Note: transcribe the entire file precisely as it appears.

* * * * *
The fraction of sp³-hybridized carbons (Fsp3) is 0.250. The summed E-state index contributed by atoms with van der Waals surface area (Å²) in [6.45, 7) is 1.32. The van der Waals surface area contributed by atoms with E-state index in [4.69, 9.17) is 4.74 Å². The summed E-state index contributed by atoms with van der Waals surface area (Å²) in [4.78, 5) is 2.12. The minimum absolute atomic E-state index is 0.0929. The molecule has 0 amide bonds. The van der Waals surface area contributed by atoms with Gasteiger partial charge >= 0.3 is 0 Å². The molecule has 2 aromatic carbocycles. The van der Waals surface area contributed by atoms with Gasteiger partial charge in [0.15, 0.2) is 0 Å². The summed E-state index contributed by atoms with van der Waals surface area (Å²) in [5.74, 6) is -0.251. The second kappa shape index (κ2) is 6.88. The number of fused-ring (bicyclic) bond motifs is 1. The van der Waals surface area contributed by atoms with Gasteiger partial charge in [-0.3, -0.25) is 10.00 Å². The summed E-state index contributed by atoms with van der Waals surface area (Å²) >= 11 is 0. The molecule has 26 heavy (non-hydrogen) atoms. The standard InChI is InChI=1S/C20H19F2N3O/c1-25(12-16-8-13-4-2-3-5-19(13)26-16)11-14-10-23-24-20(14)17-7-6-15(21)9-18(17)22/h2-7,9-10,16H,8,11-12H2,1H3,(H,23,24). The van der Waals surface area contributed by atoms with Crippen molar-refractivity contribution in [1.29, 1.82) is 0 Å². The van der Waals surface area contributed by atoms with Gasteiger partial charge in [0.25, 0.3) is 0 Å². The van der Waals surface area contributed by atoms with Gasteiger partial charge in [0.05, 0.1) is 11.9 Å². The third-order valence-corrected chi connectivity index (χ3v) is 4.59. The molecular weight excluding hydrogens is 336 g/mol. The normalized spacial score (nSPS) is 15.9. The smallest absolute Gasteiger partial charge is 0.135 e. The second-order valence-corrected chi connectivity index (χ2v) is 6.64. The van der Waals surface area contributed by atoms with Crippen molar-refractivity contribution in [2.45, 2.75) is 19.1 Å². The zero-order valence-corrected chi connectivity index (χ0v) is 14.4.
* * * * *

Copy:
The fraction of sp³-hybridized carbons (Fsp3) is 0.250. The summed E-state index contributed by atoms with van der Waals surface area (Å²) in [6.45, 7) is 1.32. The van der Waals surface area contributed by atoms with E-state index in [4.69, 9.17) is 4.74 Å². The summed E-state index contributed by atoms with van der Waals surface area (Å²) in [4.78, 5) is 2.12. The minimum absolute atomic E-state index is 0.0929. The molecule has 0 amide bonds. The van der Waals surface area contributed by atoms with Gasteiger partial charge >= 0.3 is 0 Å². The molecule has 2 aromatic carbocycles. The van der Waals surface area contributed by atoms with Gasteiger partial charge in [0.15, 0.2) is 0 Å². The summed E-state index contributed by atoms with van der Waals surface area (Å²) in [5.74, 6) is -0.251. The second kappa shape index (κ2) is 6.88. The number of fused-ring (bicyclic) bond motifs is 1. The van der Waals surface area contributed by atoms with Gasteiger partial charge in [-0.3, -0.25) is 10.00 Å². The summed E-state index contributed by atoms with van der Waals surface area (Å²) >= 11 is 0. The molecule has 26 heavy (non-hydrogen) atoms. The standard InChI is InChI=1S/C20H19F2N3O/c1-25(12-16-8-13-4-2-3-5-19(13)26-16)11-14-10-23-24-20(14)17-7-6-15(21)9-18(17)22/h2-7,9-10,16H,8,11-12H2,1H3,(H,23,24). The van der Waals surface area contributed by atoms with Crippen molar-refractivity contribution in [1.29, 1.82) is 0 Å². The van der Waals surface area contributed by atoms with Gasteiger partial charge in [0.25, 0.3) is 0 Å². The van der Waals surface area contributed by atoms with Gasteiger partial charge in [0.05, 0.1) is 11.9 Å². The third-order valence-corrected chi connectivity index (χ3v) is 4.59. The molecular weight excluding hydrogens is 336 g/mol. The normalized spacial score (nSPS) is 15.9. The smallest absolute Gasteiger partial charge is 0.135 e. The second-order valence-corrected chi connectivity index (χ2v) is 6.64. The van der Waals surface area contributed by atoms with Crippen molar-refractivity contribution in [2.45, 2.75) is 19.1 Å². The zero-order valence-corrected chi connectivity index (χ0v) is 14.4.